In a recent blog post the US-based technology firm Post Oak Labs stated something which has stuck with me, “We are still at the eff-you-money stage, in which everyone thinks they are Warren Buffett. The Madoffs will only be revealed during the next protracted downturn”.
Even though some of the use cases with Permissionless Blockchains are mind-blowingly interesting and disruptive for the entire economic and social fabric, it is highly unlikely that they will immediately find their way into the overall business landscape.
This is not only a consequence of regulators and compliancy requirements, but also a direct consequence of how business operators have to know who they work with because of the liability – they need to be able to manage claims and increase their efficiency starting from existing processes. In the financial sector this is visible in the obligations related to AML (Anti-Money Laundering) and KYC (Know Your Customer). These can change over time but the need to know who you are dealing with will most likely not disappear.
One argument the Permissionless Blockchains adepts often state is the need for anonymity. However, looking at how identity can be managed these days (from basic ID services to Self-Sovereign Identity models), including models where the primary actors can only disclose partial identity or even just a referencing ‘fingerprint’, the business future is more likely Permissioned where information is linked and the key actors (or specific attributes of actors) are used to manage the identity.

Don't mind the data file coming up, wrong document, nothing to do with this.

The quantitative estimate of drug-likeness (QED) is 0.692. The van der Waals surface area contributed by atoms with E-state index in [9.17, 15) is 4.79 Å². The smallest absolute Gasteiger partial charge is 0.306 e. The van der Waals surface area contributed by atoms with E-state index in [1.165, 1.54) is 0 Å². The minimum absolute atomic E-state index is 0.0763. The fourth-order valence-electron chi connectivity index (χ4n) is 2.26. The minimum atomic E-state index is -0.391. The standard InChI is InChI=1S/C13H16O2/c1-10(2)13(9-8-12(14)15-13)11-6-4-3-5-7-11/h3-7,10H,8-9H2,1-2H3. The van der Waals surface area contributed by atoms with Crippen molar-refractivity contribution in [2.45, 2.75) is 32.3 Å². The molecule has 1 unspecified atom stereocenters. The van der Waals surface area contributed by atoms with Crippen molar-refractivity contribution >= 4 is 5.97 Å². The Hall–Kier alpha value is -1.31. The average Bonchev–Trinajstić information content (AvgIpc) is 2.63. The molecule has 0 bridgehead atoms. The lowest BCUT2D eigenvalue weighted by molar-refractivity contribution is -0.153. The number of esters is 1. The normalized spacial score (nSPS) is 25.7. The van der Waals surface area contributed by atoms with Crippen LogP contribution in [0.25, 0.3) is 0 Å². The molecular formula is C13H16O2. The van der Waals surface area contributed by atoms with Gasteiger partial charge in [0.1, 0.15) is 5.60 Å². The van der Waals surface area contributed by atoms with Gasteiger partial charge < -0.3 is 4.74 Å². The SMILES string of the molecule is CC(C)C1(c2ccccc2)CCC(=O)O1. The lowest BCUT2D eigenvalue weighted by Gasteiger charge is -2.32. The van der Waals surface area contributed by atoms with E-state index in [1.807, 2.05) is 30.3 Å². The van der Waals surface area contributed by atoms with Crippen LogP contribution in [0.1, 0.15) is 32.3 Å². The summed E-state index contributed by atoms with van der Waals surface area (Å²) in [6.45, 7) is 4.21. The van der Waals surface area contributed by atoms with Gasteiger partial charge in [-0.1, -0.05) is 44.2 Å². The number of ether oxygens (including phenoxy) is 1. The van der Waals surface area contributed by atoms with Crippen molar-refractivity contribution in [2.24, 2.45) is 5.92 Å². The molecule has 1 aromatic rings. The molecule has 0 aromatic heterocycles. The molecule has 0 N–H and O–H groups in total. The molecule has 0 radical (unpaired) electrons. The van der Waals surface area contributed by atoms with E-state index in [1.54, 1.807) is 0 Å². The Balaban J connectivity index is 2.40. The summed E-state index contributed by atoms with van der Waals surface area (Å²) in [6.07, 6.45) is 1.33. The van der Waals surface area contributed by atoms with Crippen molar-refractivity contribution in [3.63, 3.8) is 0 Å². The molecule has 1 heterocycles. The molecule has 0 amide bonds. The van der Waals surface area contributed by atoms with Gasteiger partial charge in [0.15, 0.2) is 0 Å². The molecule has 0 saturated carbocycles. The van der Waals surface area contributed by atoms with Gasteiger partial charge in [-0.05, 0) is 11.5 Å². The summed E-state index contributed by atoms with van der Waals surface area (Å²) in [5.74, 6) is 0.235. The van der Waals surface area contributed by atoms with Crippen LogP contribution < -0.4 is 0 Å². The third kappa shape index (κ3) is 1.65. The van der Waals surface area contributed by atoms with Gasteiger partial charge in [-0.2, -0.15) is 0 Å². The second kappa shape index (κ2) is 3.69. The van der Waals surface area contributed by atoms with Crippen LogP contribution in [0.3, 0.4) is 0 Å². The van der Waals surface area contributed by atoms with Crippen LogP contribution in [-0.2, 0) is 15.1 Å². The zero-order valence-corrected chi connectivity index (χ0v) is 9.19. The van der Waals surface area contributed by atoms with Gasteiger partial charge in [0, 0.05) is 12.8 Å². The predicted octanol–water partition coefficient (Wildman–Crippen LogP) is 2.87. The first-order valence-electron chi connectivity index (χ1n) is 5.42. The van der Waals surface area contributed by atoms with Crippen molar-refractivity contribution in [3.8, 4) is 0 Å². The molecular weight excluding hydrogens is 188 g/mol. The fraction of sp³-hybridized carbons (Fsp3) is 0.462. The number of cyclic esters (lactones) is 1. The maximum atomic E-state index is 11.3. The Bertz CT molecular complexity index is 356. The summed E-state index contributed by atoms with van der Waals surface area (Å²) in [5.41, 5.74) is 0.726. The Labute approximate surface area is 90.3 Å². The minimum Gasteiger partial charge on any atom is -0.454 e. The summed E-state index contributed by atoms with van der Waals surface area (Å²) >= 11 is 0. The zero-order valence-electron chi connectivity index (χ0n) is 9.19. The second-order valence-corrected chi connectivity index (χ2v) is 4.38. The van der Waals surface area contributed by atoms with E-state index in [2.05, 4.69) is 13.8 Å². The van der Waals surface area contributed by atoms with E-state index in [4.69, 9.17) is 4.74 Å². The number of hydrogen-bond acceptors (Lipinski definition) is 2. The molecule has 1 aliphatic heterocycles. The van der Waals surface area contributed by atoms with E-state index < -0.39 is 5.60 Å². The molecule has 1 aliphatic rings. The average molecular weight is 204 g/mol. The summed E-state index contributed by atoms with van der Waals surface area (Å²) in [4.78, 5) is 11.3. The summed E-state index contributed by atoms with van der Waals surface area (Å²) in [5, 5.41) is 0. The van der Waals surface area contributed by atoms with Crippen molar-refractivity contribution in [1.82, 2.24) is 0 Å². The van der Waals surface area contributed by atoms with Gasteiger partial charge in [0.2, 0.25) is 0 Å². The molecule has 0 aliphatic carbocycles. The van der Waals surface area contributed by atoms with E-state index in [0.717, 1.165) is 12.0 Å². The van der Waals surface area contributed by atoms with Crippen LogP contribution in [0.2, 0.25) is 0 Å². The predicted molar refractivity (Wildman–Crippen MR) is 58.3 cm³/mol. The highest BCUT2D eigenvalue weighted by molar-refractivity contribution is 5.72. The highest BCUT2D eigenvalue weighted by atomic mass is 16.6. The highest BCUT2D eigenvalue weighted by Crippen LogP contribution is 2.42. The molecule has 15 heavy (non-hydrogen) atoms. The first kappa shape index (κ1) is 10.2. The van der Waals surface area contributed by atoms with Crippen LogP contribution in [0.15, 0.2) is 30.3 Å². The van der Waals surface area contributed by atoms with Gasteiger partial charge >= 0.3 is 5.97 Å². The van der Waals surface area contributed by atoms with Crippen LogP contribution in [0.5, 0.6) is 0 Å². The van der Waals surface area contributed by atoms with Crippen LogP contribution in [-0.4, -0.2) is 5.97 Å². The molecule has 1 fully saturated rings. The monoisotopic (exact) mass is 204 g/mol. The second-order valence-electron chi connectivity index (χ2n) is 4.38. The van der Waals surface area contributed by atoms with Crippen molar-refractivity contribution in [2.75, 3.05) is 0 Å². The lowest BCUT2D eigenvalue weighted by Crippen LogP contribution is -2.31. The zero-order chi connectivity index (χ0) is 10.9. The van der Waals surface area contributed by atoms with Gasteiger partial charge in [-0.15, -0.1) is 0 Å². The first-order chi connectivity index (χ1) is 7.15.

Compliancy, operational risk, claims, knowing your customer and regulatory requirements are today an essential component of the economic and financial fabric, hence the current focus on permissioned Blockchains and DLT. This may change; however, I do not believe this is going to be happening fast unless there is a ‘magic happens here’ moment which brings new insights on the matter.
As it stands today, the functional and non-functional requirements cannot be left to the permissionless chain in order to self-regulate, certainly when it’s absolutely unclear who has accountability and liability. Consortium and private Blockchains (Permissioned) are currently the expected norm in businesses. Based on the innovations that are available in the field of identity management, it is more likely that a hybrid form with a manageable depth of identity exposure will take the foreground.